1946 Buick Model 59 Super Estate Wagon.
Buick was poised and ready when WWII ended and manufacturers could get back to producing cars. There was a lot of pent-up demand from returning soldiers who wanted cars and drivers on the home front who'd made their old flivvers last as long as they could. Because the 1942 Buicks had been completely redesigned, the look of the car was still pretty fresh. The cars were marketed as modern and "the best Buicks yet".
In 1939, famed designer Harley Earl created a "Y-job" show car for Buick, claimed as the industry's first concept car. A sleek two-seater sports car, it was lower and longer than cars of the day and sported a wide, low, vertical-bar grille (a prototype for ones Buick still uses today) and small, thirteen-inch tires. Its hood ornament was a modernistic machine gun sight. There were electric doors and windows, hidden power headlamps, recessed tail lamps, flush door handles, wraparound bumpers, and a power-operated convertible top. Many of its design elements were adapted for use in the redesigned 1942 Buicks.
Since Buick was re-launching its '42 design in 1946, it had tooling ready to go, as did Fisher which supplied the bodies. In the waning days of the war, the War Production Board, a U.S. Government agency that supervised war production, authorized Buick to fire up its engine assembly lines, enabling Buick to produce five hundred new engines.
During the War, General Motors had been responsible for manufacturing guns, tanks, ammunition, aircraft engines, trucks, ambulances, amphibious vehicles, armored vehicles, etc. Alfred P. Sloan, Jr., its CEO, thought big about restarting peacetime production. He created a $500 million program to convert military production lines to civilian ones and to ensure that plants were renovated and/or expanded, as necessary. Harlow H. Curtice, Buick's president, certainly wasn't asleep at the switch. He asked for the lion's share of the program money—and got it. New, modern Buick factories sprang up in Flint, Michigan, providing more than a million square feet of space in which to work.
Buick managers understood, too, about getting the word out that they were primed and ready to go. Victory in Europe came on May 8, 1945. Soon thereafter Buick was advertising, one ad shining a spotlight on a 1942 yellow convertible with red interior. In a black and white background, tanks rolled through the l'Arc de Triomphe in Paris and around Rome's coliseum. There were planes in the air and ships at sea. Beneath the car text read, "This is the 1942 Buick which sets the high standards to be surpassed in new models being made ready. . . . No, the fighting isn't over. Nor is Buick's war work finished. But Victory in Europe is releasing many fighting men to come home. . . . We aim to make those Buicks that all returning warriors have dreamed about—cars that from go-treadle to stop light will fit the stirring pattern of the lively, exciting, forward-moving new world so many millions have fought for."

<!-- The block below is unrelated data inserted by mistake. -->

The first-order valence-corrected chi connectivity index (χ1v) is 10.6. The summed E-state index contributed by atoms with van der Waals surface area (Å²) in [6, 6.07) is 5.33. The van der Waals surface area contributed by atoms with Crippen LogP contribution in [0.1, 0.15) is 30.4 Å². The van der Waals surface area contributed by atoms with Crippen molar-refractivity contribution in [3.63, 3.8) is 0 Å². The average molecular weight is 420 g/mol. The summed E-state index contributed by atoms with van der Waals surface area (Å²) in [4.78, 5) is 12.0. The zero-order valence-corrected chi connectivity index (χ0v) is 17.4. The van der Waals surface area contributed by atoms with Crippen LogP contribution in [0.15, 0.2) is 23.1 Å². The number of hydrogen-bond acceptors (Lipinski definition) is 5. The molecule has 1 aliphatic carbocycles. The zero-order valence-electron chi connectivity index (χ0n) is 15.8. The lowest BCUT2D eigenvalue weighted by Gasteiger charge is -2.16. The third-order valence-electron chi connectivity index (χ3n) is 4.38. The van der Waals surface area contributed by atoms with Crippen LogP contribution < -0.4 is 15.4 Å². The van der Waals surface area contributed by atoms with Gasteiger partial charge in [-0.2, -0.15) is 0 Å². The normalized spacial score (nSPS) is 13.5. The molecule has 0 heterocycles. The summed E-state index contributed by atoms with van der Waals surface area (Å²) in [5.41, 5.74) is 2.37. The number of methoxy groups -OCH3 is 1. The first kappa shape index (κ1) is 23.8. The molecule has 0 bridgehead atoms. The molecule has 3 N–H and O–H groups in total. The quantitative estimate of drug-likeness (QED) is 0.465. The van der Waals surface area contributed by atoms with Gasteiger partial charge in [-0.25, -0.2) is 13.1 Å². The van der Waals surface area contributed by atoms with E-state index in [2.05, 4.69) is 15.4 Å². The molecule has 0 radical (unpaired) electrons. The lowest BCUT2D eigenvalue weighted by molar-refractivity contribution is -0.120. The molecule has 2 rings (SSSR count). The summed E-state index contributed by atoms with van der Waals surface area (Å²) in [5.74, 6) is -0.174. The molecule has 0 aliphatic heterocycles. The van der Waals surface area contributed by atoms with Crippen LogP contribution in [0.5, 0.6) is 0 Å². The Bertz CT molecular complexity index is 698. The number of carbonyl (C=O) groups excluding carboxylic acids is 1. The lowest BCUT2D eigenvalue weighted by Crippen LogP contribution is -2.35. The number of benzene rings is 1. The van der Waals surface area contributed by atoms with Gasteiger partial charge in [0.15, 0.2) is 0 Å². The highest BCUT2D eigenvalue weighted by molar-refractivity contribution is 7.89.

1945 Buick War Ad.
A well-publicized June event that year helped keep Buick in the public eye, too. Detroit held a Golden Jubilee parade in celebration of fifty years of the American automotive industry. The Buick float had a greatly enlarged version of its bombsight hood ornament with the front of a '46 Buick coming through it. The car was eye-appealing, modernistic, and, most importantly, available. The float's text was this: "When better automobiles are built Buick will build them."
Buick's float in Detroit's 1946 Golden Jubilee Parade.
In preparing for civilian marketing, the company had managed to keep its network of dealers through the slim war years when all they could do was sell used cars, parts and service. That network, mindful of the debt the nation owed its veterans, was no doubt proud to advertise to them with ads presenting a Buick marque with bodies "trim as a fighting plane". These were the "new" Buicks, the best yet and proof "that we [could] have Victory—and even better things than we had before." Buick also offered special driving controls to veterans at no charge, thereby making cars available to those who'd lost limbs.